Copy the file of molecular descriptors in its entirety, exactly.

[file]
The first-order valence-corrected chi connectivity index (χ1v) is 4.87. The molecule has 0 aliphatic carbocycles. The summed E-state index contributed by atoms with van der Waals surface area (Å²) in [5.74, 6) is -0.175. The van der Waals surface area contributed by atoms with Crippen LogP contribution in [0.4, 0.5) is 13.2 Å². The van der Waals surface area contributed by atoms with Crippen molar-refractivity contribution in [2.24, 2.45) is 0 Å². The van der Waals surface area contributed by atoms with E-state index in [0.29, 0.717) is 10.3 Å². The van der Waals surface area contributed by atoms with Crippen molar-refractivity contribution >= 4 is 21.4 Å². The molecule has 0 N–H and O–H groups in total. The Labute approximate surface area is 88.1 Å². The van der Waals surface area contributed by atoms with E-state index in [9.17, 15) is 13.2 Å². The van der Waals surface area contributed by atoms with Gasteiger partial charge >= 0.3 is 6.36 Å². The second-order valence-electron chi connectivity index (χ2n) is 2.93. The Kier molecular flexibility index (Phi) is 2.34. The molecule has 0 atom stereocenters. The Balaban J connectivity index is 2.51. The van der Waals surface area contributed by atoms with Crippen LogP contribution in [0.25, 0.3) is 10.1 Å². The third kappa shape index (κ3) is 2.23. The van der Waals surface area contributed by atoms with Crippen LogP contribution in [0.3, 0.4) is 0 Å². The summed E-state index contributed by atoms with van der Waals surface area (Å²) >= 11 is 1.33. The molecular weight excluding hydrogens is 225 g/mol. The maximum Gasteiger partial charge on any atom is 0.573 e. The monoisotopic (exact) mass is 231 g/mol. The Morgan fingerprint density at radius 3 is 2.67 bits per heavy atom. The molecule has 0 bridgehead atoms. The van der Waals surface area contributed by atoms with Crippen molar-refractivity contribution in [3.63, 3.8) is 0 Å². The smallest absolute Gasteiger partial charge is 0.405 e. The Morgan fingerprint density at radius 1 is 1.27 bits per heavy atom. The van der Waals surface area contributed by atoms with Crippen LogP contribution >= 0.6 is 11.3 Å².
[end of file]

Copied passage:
The first-order valence-corrected chi connectivity index (χ1v) is 4.87. The molecule has 0 aliphatic carbocycles. The summed E-state index contributed by atoms with van der Waals surface area (Å²) in [5.74, 6) is -0.175. The van der Waals surface area contributed by atoms with Crippen LogP contribution in [0.4, 0.5) is 13.2 Å². The van der Waals surface area contributed by atoms with Crippen molar-refractivity contribution in [2.24, 2.45) is 0 Å². The van der Waals surface area contributed by atoms with E-state index in [0.29, 0.717) is 10.3 Å². The van der Waals surface area contributed by atoms with Crippen molar-refractivity contribution >= 4 is 21.4 Å². The molecule has 0 N–H and O–H groups in total. The Labute approximate surface area is 88.1 Å². The van der Waals surface area contributed by atoms with E-state index in [9.17, 15) is 13.2 Å². The van der Waals surface area contributed by atoms with Gasteiger partial charge >= 0.3 is 6.36 Å². The second-order valence-electron chi connectivity index (χ2n) is 2.93. The Kier molecular flexibility index (Phi) is 2.34. The molecule has 0 atom stereocenters. The Balaban J connectivity index is 2.51. The van der Waals surface area contributed by atoms with Crippen LogP contribution in [0.25, 0.3) is 10.1 Å². The third kappa shape index (κ3) is 2.23. The van der Waals surface area contributed by atoms with Crippen LogP contribution in [0.3, 0.4) is 0 Å². The summed E-state index contributed by atoms with van der Waals surface area (Å²) >= 11 is 1.33. The molecular weight excluding hydrogens is 225 g/mol. The maximum Gasteiger partial charge on any atom is 0.573 e. The monoisotopic (exact) mass is 231 g/mol. The Morgan fingerprint density at radius 3 is 2.67 bits per heavy atom. The molecule has 0 bridgehead atoms. The van der Waals surface area contributed by atoms with Crippen molar-refractivity contribution in [3.63, 3.8) is 0 Å². The smallest absolute Gasteiger partial charge is 0.405 e. The Morgan fingerprint density at radius 1 is 1.27 bits per heavy atom. The van der Waals surface area contributed by atoms with Crippen LogP contribution >= 0.6 is 11.3 Å².